The Art of Networking

Networking is an essential part of building wealth.
— Armstrong Williams

I am a big believer in active networking. By that I am not referring to attending endless mixers and random networking events, but identifying groups and events that have a direct and positive impact on me and my personal and professional growth, connecting with the right individuals within those groups, and following up with the individuals that I connect with.

I have been an active member of YPO for many years. On its Web site YPO states, “Connecting to the right people, information and ideas has always been important. In today’s complex, competitive and interconnected world, it is absolutely essential. Great business leaders know their networks make the difference. The network that matters most is YPO.” That explains it all.

There is always a universal need to connect with like-minded peers. So the question is not whether networking is important and essential. Rather, how to do it effectively, efficiently, and with impact.

People generally prefer to network with those with whom they have something in common. Whether it is the same political mindset, career development goals, industry focus, or personal interests, there is a link with which a connection is made. 
First, you need to decide who are the people you need to network with. Take into account where you are with your career, which city you live and work in, and your financial position. Although this may seem simple, more often than not people waste a lot of time in events and organization for which they do not care and have no impact whatsoever on their lives and careers.

Once you have decided you know who you would like to connect with, you have to find out where and with whom they hang out, and the organizations, charities, and events they attend. At this point, you need to leverage your Alma matter, charity boards, business associations and organizations, and current connections to begin building relationships.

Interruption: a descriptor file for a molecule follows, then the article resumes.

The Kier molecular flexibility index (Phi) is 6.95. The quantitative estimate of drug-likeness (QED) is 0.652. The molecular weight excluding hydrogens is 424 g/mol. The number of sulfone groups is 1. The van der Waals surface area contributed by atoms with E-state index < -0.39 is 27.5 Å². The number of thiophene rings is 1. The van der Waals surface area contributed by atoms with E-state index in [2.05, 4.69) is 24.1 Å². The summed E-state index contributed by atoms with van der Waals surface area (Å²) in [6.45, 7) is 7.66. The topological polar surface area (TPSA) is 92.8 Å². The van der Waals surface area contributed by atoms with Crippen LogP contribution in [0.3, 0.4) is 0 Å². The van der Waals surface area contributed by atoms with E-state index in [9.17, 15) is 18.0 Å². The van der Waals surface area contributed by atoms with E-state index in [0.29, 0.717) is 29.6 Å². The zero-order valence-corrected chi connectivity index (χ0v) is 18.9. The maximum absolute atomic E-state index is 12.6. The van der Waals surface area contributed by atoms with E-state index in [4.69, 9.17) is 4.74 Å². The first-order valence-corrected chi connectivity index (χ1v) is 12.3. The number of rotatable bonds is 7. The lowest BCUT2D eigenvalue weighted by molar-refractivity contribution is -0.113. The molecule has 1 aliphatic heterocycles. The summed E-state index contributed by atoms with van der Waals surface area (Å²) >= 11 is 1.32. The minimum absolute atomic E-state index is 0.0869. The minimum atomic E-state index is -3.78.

As you begin attending those specific events and functions, you need to have a plan as to who you would like to meet, what you have in common, and an action item that will give you a reason for the follow up. Although it may seem random and social, you need to have specific goals in mind when you attend events, and take the follow up very seriously.

Then, gradually, with time, begin becoming part of those networking groups and organizations. This is easier said than done, as you need to add value to the cause, and be a producer and not just a consumer.

Another important point is that it seems difficult for many to go up to a stranger in an event and simply introduce themselves. Just remember, that discomfort is shared, and that most people actually enjoy meeting new people. So go forward and say hello.

Also, always follow up with the organizers of the event to say thank you. It is amazing to me how people omit to do that. Good manners are the social fabric of our society.

Sometimes it seems impossible to find the groups you would like to network with. That is an opportunity to actually start something new. Depending on the demographics of the group you are targeting, you could organize a dinner, mixer, poker game, or any other function that may be of interest to the group. It is often a good idea to do this in conjunction with one or two other like-minded people to share costs, pool contacts, and extend reach. This allows you to directly target the people you have in mind. And if you execute well, with time people with actively try to become part of the group.

As our careers grow, the who becomes more and more important than the how. As we need access to decision makers, understanding of market trends, and referrals for the best people, we need to be well connected, respected, and trusted. It takes time, effort, and resources. But it is key to long term success.

Ivan Nikkhoo